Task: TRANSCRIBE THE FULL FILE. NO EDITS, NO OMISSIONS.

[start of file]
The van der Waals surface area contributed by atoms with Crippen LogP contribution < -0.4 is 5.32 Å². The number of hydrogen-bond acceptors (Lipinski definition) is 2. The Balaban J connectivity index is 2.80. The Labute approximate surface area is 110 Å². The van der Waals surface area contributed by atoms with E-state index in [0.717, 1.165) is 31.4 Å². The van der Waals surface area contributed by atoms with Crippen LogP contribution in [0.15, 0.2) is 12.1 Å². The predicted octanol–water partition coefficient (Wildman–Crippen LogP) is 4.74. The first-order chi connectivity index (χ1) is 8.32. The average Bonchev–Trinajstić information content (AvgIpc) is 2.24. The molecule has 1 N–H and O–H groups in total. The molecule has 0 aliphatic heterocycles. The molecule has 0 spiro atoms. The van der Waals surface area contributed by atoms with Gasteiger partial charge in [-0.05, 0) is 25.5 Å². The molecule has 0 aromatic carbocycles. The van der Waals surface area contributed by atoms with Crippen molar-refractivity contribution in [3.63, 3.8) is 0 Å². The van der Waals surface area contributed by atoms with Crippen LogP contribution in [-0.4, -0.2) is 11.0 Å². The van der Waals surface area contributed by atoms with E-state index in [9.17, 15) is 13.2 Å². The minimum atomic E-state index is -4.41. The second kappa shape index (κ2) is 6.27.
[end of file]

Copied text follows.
The van der Waals surface area contributed by atoms with Crippen LogP contribution < -0.4 is 5.32 Å². The number of hydrogen-bond acceptors (Lipinski definition) is 2. The Balaban J connectivity index is 2.80. The Labute approximate surface area is 110 Å². The van der Waals surface area contributed by atoms with E-state index in [0.717, 1.165) is 31.4 Å². The van der Waals surface area contributed by atoms with Crippen LogP contribution in [0.15, 0.2) is 12.1 Å². The predicted octanol–water partition coefficient (Wildman–Crippen LogP) is 4.74. The first-order chi connectivity index (χ1) is 8.32. The average Bonchev–Trinajstić information content (AvgIpc) is 2.24. The molecule has 1 N–H and O–H groups in total. The molecule has 0 aliphatic heterocycles. The molecule has 0 spiro atoms. The van der Waals surface area contributed by atoms with Gasteiger partial charge in [-0.05, 0) is 25.5 Å². The molecule has 0 aromatic carbocycles. The van der Waals surface area contributed by atoms with Crippen molar-refractivity contribution in [3.63, 3.8) is 0 Å². The van der Waals surface area contributed by atoms with Crippen LogP contribution in [-0.4, -0.2) is 11.0 Å². The van der Waals surface area contributed by atoms with E-state index in [9.17, 15) is 13.2 Å². The minimum atomic E-state index is -4.41. The second kappa shape index (κ2) is 6.27.